UN nuclear meeting rejects Arab push for Israel to join weapons pact
Member states of the UN nuclear agency voted down an Arab-backed resolution targeting the Jewish state for criticism over its clandestine nuclear weapons arsenal.
Fifty-one countries voted against the so-called ‘Israeli Nuclear Capabilities’ measure and 43 states voted for it in what was viewed as a victory for the United States, which opposed the initiative.
Arab states, exasperated over the postponement last year of an
international conference on banning atomic arms in the region,
proposed the measure at the annual member state gathering of the
UN International Atomic Energy Agency (IAEA). The US had pushed
for the Jewish state’s neighbors to refrain from putting the text
If adopted, Israel would have been compelled to join the Nuclear
Non-Proliferation Treaty (NPT) and place its nuclear facilities
under IAEA monitoring. Diplomats had expected a close vote.
The United States said the move would endanger broader diplomatic efforts to create a Middle Zone free of weapons of mass destruction. Israel said it would severely undermine efforts to hold regional security talks.
Despite the warnings, Ambassador Ramzy Ezzeldin Ramzy, head of the Arab League group at the IAEA, earlier said the draft resolution would go ahead.
"The world has to know that Israel is not playing a constructive role, that Israel has a [nuclear] capability," Ramzy told Reuters.
Iran for its part said this week Israel's nuclear activities "seriously threaten regional peace and security."
World powers agreed in 2010 to an Egyptian plan intended to lay the groundwork for establishing a Middle East free of weapons of mass destruction.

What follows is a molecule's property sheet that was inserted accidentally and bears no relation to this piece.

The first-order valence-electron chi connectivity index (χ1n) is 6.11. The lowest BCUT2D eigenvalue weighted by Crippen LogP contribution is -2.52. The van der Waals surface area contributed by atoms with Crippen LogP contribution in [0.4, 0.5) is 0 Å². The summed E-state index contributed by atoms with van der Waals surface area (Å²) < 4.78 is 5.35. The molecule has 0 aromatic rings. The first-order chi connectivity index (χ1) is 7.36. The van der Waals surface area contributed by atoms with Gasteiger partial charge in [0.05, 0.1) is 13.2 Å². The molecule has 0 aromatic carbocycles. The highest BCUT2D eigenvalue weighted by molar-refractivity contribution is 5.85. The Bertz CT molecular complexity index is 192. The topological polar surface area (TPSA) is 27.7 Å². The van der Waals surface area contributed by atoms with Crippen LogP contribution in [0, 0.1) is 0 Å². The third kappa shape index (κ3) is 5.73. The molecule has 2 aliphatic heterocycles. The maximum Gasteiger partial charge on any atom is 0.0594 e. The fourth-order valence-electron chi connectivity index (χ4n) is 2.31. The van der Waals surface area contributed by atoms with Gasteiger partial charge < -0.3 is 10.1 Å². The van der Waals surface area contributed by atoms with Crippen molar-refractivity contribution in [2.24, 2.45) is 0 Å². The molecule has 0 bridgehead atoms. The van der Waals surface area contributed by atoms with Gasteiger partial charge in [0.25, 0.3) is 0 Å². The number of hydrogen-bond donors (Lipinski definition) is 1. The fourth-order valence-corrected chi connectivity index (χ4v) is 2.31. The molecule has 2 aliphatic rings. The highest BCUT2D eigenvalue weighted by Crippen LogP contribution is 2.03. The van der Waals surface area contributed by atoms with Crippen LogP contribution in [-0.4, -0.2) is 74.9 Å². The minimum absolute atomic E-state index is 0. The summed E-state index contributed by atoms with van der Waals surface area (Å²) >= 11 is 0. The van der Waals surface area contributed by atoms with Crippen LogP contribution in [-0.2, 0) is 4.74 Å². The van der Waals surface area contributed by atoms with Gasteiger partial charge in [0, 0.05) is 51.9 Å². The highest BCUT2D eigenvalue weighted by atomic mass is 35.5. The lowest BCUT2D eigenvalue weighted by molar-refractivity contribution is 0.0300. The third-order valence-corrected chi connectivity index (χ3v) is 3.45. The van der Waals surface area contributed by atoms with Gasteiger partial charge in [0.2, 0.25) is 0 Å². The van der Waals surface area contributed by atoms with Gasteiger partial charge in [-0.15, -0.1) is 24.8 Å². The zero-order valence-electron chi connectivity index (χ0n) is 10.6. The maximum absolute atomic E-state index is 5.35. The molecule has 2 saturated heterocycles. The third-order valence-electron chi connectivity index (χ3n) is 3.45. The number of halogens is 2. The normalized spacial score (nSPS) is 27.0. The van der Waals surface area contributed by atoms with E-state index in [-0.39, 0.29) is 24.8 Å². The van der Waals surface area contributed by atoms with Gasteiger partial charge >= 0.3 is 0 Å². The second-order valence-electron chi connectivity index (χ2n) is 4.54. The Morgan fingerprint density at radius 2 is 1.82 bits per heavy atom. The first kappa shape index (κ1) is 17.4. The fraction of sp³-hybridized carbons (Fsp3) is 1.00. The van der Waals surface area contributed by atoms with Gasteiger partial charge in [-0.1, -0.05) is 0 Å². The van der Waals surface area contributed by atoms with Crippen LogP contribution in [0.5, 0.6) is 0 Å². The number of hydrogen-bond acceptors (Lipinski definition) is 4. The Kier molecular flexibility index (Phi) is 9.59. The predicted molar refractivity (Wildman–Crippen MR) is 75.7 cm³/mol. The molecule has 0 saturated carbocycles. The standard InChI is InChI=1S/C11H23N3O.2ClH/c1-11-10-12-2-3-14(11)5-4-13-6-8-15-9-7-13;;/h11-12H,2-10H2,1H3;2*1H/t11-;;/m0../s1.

The US, who co-sponsored the meeting, said it would not take place as scheduled last December and did not forward a new date.
Arab diplomats said they had held back on proposing the resolution over the last two years in a failed bid to buoy chances for the Middle East conference.
"We have engaged seriously and constructively in the preparations [for the conference]. The Israelis have been playing for time, delaying. We have never seen enough seriousness on their part," Ramzy said.
Israel's atomic energy chief, Shaul Chorev, said that Arab states were using this week’s IAEA meeting as a platform for "repeatedly bashing" his country. The Arab-backed resolution only deepens "existing distrust" among the region's countries, he said.
‘Nuclear arms make Israel a target’
Israel is believed to possess anywhere from 75 to as many as 400 nuclear weapons, including thermonuclear weapons in the megaton range. Israel has never confirmed or denied being in possession of the arms.
In the most recent US report on the Israeli arsenal, published in the Bulletin of the Atomic Scientists, nuclear weapon proliferation experts Robert S. Norris and Hans M. Kristensen assess that Israel stopped producing nuclear warheads back in 2004 once it reached around 80 munitions.
However, the country can easily double its arsenal since it has enough fissile material to build at least another 115 bombs, the experts say.
Despite potentially being the only nuclear-armed state in the region, Israel officials and their US allies believe that Iran’s uranium enrichment program is the main proliferation threat. They contend that a nuclear-free Middle East can only be achieved when concerted efforts are made to curb Iran’s atomic energy program.
In an interview with NBC News which aired on Wednesday, Iranian President Hassan Rouhani said Iran would never develop nuclear weapons and that he had "complete authority" to negotiate a nuclear deal with the United States and other Western powers.
His sentiments mirrored a September 2004 fatwa issued by Iranian
Supreme Leader Ayatollah Ali Khamenei which said “the
production, stockpiling, and use of nuclear weapons are forbidden
under Islam and that the Islamic Republic of Iran shall never
acquire these weapons.”
Israeli Prime Minister Benjamin Netanyahu was dismissive of “the Iranian president's fraudulent words."
"The Iranians are spinning in the media so that the centrifuges can keep on spinning," a statement from the Israeli PM’s office read.
Weighing in on the issue on Thursday, Russian President Vladimir Putin said that Israel’s assumed nuclear weapons stockpile made the country “a target” and “create foreign policy problems,” AFP reported.
Putin said “the technical advantage of Israel – we need to say this directly – is such that it doesn’t need nuclear weapons. Israel is already in a technical military sense several heads above the countries in the region.”
He added that Syria had developed chemical weapons “as an alternative to the nuclear weapons of Israel.”